Building a Better Sandwich

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Building a Better Sandwich

Now that it’s August, you might be thinking about getting your kids back to school (or maybe heading back to school yourself), or returning to work after a well-deserved vacation. Heading back to work or school often brings up the issue of what to take for lunch, and inevitably, sandwiches come to mind. Given that August is National Sandwich Month, what better topic to write about this week?

Sandwich stats
Whether we make our own or stop to pick up a wrap or a panini, we Americans sure like our sandwiches. And, not surprisingly, there’s research to back that up. According to data from the National Health and Nutrition Examination Survey (NHANES) 2009–2012:


• On any given day, 47 percent of American adults ate a sandwich.
• More men than women ate sandwiches.
• Nearly one-half (48 percent) of sandwiches were eaten at lunch and about one third (31 percent) were eaten at dinner.
• Almost 80 percent of sandwiches eaten contained meat, poultry, or fish, and the most popular types of sandwiches were cold cuts, followed by burgers, and then poultry.

Sandwich pitfalls

Today’s sandwiches are a far cry from what you may have eaten as a kid. When I was in elementary school, my favorite sandwiches to bring were either peanut butter and jelly or peanut butter and marshmallow fluff. Occasionally I had tuna fish. Always on Arnold or Pepperidge Farm white bread. You might pride yourself on eating your sandwiches on whole-grain bread (thumbs up) or slathering on mustard instead of mayo, but chances are, your sandwiches are bigger, not necessarily better. And bigger means more calories, more carbs, and more sodium. Take a look at the calorie count of some fast-food and chain restaurant sandwiches that seem, well, seemingly healthful:

• Panera Bread’s Roasted Turkey & Avocado BLT:
640 calories, 50 grams of carbohydrate, 1,180 milligrams of sodium

• Subway’s Italian BMT:
390 calories, 51 grams of carbohydrate, 1,310 milligrams of sodium

• McDonald’s Chicken & Bacon Signature McWrap with Crispy Chicken:
600 calories, 48 grams of carbohydrate, 1,320 milligrams of sodium

Considering that sandwiches are rarely eaten in isolation (meaning, you might grab a bag of chips, a yogurt, a piece or fruit, cookies, and/or a beverage to go with that sandwich), you can see how some of these sandwiches aren’t exactly pictures of good nutrition for most people.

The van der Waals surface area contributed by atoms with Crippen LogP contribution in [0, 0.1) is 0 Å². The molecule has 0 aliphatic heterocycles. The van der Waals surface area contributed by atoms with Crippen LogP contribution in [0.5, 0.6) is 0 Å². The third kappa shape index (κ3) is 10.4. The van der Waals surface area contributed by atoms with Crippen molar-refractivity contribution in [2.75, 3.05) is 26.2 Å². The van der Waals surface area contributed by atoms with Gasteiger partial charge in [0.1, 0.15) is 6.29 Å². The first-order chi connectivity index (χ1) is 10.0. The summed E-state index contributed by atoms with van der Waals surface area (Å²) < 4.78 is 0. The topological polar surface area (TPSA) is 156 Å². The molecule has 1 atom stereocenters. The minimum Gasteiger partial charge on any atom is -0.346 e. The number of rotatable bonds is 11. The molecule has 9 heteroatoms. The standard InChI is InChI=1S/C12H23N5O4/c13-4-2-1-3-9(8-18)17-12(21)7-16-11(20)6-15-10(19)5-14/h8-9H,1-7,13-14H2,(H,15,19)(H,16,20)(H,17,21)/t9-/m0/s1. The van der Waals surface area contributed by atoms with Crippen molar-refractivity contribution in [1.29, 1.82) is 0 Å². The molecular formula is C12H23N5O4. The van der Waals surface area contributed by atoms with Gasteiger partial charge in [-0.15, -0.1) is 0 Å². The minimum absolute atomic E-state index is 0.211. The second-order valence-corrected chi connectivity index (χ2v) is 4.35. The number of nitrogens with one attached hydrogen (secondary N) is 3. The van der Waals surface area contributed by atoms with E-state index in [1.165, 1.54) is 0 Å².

Making sandwiches better

If you’re willing to spend a little time in the kitchen, you can make a sandwich that’s tasty, filling, and nutritious. And you’ll save some money at the same time. Here’s how:


Whole-grain breads provide more nutrition and fiber, and may have less of a glycemic impact than white breads. Plus, they’re more filling than white bread. Look for whole-grain bread with at least 3 grams of fiber per slice.

Trying to cut carbs and calories? Give whole-grain sandwich thins a try. Or look for lower-carb breads. Whole-grain tortillas and lavash are other options. And to really slash carbs, use lettuce leaves in place of bread.


Including a protein food in your sandwich is a great way to help you meet your daily protein needs; protein can also help keep you feeling full so that you’re not hungry two hours later. Smart protein choices include:

• Turkey or chicken breast (minus the skin)
• Lean ham or roast beef
• Tuna
• Hummus
• Reduced-fat cheese
• Eggs
• Nut butters
• Edamame
• Tempeh strips

Skip the processed luncheon meats, or at least look for lower-sodium versions. If you’re at the deli, ask for thinly sliced or shaved meats. Also, go beyond traditional hummus and try white bean or black bean spreads on your sandwiches.


Make a point to include a vegetable in your sandwich whenever you can. Vegetables add nutrients, fiber, and water, and they’re a great way to bulk up your sandwich without going overboard on calories or carbs. Anything goes when it comes to veggies:

• Greens: lettuce, baby spinach, kale, Swiss chard
• Tomatoes
• Cucumbers
• Peppers
• Carrots
• Mushrooms
• Avocado
• Zucchini slices
• Onion
• Celery
• Jicama

Go easy with pickled cukes or peppers — they’re low in calories, but can be sky-high in sodium. Fresh is best.


Fruit on a sandwich? Why not? Fruit adds important nutrients and can provide a new twist to an old-standby. Try thin slices of these:

• Apples
• Pears
• Cantaloupe
• Honeydew
• Watermelon


Many a healthful sandwich has been undone with fatty spreads — namely, mayonnaise. One tablespoon of mayo weighs in at 90 calories. If you’re a die-hard mayo fan, use it sparingly. Lower-calorie options include:

• Reduced-fat mayo
• Low-fat plain Greek yogurt
• Mustard
• Hummus
• Mashed avocado

Even a drizzle of oil and vinegar (as used on many Italian sandwiches) can add flavor and moisture without all of the calories.

You now have the makings of a healthy sandwich! Some final advice: Keep portion sizes in check. Foot-long subs and oversized bulky rolls have “high-calorie” written all over them. By avoiding or limiting fast-food sandwiches and making your own, you’ll have more control over portion sizes and ingredients. And you can successfully join the ranks of healthy sandwich eaters everywhere!

Want to learn more about making your meals healthier without sacrificing taste? Read “Improving Your Recipes: One Step at a Time,” then check out our selection of diabetes-friendly sandwich recipes!

Originally Published August 15, 2016

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